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Netherlands-Based 3D Printer Doubles Park Avenue South Office Space

419 Park Avenue South

Is a 3D printing boom on New York City’s horizon? We asked this important question back in December when the Netherlands-based 3D printer Shapeways signed two leases totaling 35,000 square feet of space in Long Island City and in Midtown South, the former for manufacturing space and the latter for front-office and sales personnel. Coupled with MakerBot’s space in Brooklyn and the city’s continued focus on attracting engineering and technical talent to Gotham, it seemed reasonable at the time to suggest that 3D printing could become New York City’s next big thing. To get the details of 3D printing, visit this page.

Already it seems like the answer to our inquiry might be yes: Shapeways recently announced that it will double its presence at 419 Park Avenue South from that initial 5100 square feet on the 20-story tower’s 8th floor to over 9000 square feet by expanding into the entire 9th floor. The deal also gives Shapeways future expansion rights that would allow it to take up to 30,000 square feet across three floors. It also preserves the original lease obligations, including the deal’s 10-year term.

The company, which is headquartered in Eindhoven in the Netherlands, does not actually manufacture 3D printing equipment (like Brooklyn’s MakerBot). Instead, it prints custom products for clients on a project-by-project basis using specialized equipment at its 25,000-square-foot Long Island City facility. It also has some significant venture capital backing – over $10 million from Lux Capital and Union Square Ventures – which is partly why it chose 419 Park Avenue South for its Manhattan office location in the first place. The tower – which stands at the corner of East 29th Street, just north of Madison Square Park, was built in 1927 as the Bowker Building and designed by Walter Haefli of Ely Jacques Kahn’s office.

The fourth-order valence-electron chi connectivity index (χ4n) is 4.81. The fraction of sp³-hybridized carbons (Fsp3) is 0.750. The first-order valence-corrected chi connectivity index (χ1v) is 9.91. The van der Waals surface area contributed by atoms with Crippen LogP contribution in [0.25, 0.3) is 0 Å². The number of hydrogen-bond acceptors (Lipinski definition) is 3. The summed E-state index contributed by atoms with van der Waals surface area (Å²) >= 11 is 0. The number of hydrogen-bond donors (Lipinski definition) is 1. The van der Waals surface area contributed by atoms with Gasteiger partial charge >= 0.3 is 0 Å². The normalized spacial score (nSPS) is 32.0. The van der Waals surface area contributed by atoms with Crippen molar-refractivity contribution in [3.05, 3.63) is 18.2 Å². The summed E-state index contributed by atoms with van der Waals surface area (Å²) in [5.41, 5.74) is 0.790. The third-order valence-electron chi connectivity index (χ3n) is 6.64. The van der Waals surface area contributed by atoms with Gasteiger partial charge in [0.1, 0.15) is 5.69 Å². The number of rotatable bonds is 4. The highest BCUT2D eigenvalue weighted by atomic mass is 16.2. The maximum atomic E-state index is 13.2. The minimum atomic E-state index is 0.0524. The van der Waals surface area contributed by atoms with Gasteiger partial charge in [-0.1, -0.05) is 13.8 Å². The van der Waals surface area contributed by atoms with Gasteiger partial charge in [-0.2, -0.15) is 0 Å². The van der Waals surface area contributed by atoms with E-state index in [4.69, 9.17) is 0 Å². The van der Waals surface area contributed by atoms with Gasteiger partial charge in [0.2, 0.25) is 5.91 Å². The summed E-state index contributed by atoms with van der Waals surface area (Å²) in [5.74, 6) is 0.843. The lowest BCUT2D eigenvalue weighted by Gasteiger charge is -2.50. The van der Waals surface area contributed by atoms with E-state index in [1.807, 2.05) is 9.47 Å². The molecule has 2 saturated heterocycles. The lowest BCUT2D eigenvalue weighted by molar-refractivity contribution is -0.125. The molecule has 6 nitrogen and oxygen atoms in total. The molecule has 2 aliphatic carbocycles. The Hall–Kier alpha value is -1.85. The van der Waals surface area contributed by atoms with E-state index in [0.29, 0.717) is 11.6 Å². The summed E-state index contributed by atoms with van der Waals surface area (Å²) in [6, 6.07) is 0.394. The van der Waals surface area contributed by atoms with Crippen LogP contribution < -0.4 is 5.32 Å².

Asking rents for Shapeways’ new space have been in the $50s per square foot – a significant increase from years past. But that’s not a surprise given the appeal of Midtown South and Silicon Alley to technology industry firms, many of which are heading north to Times Square for cheaper rents, higher vacancy rates, and larger floor plates. “A lot of emerging tech companies are being pushed out of the area because of the rising prices,” a Shapeways spokesperson told Crain’s, which reported on the deal last week. “But Shapeways wanted to be here, this is an important location for them that is close to venture capital sources in the tech sector, not to mention transit hubs like Penn Station, Union Square and Grand Central.”

3D printing is an exciting new technology that seems poised to capitalize on New York City’s focus on developing and nurturing STEM talent. It’s still early to draw definitive conclusions about the technology’s long-term ability to buoy New York City’s economy, but more deals like Shapeways suggest that its future in Gotham is bright indeed.

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